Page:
PEGs are seemingly in every personal care product out there, but are they really that bad for you? Today we’ll talk about why PEGs are bad, why you should avoid them, and give some safer alternatives to the common products they’re found in.
We’ll go ahead and start with the question I know everyone is wondering right now: what the heck IS a PEG? PEG is short for polyethylene glycol, and rather than being one ingredient it’s actually an entire class of compounds commonly used as surfactants, emulsifiers, cleansing agents, humectants, and skin conditioners in personal care products (think creams, suncreens, and shampoo). They may be contaminated with measurable amounts of ethylene oxide and 1,4-dioxane, which are both carcinogens (have been shown to cause cancer).
PEGs are used for a variety of purposes, as mentioned above, but one purpose in particular is that they are used as penetration enhancers. This means PEGs help products to penetrate through your skin more effectively, which means that all of the ingredients in a product are getting into your skin, and subsequently your bloodstream, more efficiently. This is scary because many of those other ingredients (especially if a product has undisclosed fragrance) could be a cocktail of toxins your body just doesn’t need.
They can also cause skin irritation, can cause problems when used on broken skin, and can also be contaminated with impurities. These impurities can include ethylene oxide (highly toxic and used in WWI nerve gas), 1,4-dioxane (a known carcinogen and also has the ability to form explosive peroxides), polycyclic aromatic compounds, and heavy metals (lead, iron, cobalt, nickel, cadmium and arsenic), most of which are linked to cancer and/or other health issues. Certainly not something you want to willingly rub all over your skin!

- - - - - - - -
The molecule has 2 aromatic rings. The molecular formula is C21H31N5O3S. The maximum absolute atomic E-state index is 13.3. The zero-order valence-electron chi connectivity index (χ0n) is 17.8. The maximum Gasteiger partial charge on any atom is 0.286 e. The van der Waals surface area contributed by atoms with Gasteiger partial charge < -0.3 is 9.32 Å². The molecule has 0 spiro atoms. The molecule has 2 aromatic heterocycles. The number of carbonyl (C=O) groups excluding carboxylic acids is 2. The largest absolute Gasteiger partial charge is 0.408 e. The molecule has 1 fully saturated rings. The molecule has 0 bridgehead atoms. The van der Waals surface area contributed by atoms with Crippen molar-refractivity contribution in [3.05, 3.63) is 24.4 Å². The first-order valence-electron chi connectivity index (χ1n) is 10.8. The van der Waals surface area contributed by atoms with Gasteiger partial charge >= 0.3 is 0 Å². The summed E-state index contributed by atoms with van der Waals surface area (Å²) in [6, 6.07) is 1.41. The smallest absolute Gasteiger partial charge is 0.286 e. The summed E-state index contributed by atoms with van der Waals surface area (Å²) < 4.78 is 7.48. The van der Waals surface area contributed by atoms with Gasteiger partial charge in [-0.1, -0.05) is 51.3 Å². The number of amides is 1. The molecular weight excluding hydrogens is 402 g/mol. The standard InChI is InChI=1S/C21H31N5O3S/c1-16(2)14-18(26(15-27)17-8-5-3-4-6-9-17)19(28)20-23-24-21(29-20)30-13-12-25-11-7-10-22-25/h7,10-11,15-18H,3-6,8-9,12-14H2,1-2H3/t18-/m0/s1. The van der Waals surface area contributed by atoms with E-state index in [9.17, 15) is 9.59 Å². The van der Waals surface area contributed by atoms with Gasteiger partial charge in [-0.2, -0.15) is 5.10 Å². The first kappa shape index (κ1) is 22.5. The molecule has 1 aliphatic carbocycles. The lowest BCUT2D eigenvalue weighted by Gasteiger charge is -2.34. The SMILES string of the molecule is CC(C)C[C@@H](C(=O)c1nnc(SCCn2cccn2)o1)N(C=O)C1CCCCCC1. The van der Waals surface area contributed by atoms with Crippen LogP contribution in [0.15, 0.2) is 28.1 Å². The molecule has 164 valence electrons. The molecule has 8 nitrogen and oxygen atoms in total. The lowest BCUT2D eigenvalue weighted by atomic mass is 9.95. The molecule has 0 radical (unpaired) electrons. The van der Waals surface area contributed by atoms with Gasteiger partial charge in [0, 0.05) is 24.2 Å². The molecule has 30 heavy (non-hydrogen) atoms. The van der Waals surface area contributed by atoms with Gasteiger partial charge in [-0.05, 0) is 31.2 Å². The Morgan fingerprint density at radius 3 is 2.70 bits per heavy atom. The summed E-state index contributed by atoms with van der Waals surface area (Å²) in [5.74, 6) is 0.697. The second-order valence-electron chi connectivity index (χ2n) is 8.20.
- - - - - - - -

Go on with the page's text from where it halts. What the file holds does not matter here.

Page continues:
When you look at a list of ingredients that contain PEGs, you’ll see that there is often a number associated with it (i.e. PEG 100). This number represents the approximate molecular weight of that particular PEG compound. The lower the number, the easier it is for the PEG to penetrate your skin. For the most part PEGs used in cosmetics tend to have lower numbers, which means they are not only penetrating the skin, but allowing other ingredients to do that as well.
While I usually like to give multiple alternatives to a product (i.e. options from different companies for a red lipstick), since PEGs aren’t found in one single product I’ve just listed out Beautycounter’s answer to some very popular products. The fact that we can formulate highly effective products without over 1500 harmful or questionable ingredients shows that it can be done. When you vote with your dollars companies pay attention! Here are a few examples of products that you can purchase from Beautycounter instead of other popular brands who are utilizing PEGs in their formulation:
- Buy this: Beautycounter’s Countercontrol Matte Effect Gel Cream, not that: Proactiv Clarifying Night Cream (containing PEG 100)
- Buy this: Beautycounter’s Volume & Shape Shampoo, not that: L’Oreal Paris Hair Expertise EverPure Volume Shampoo (contains both PEG 55 propylene glycol oleate and propylene glycol)
- Buy this: Beautycounter’s Countersun Mineral Sunscreen, not that: Rodan + Fields Essentials Body Sunscreen Broad Spectrum 30 (contains PEG-10 Dimethicone and PEG-100 Stearate)
- Buy this: No.3 Balancing Facial Mask, not that: Nature Republic Bamboo Charcoal Black Mask Sheet (contains PEG and PEG 75, and PEG 60 hydrogenated castor oil)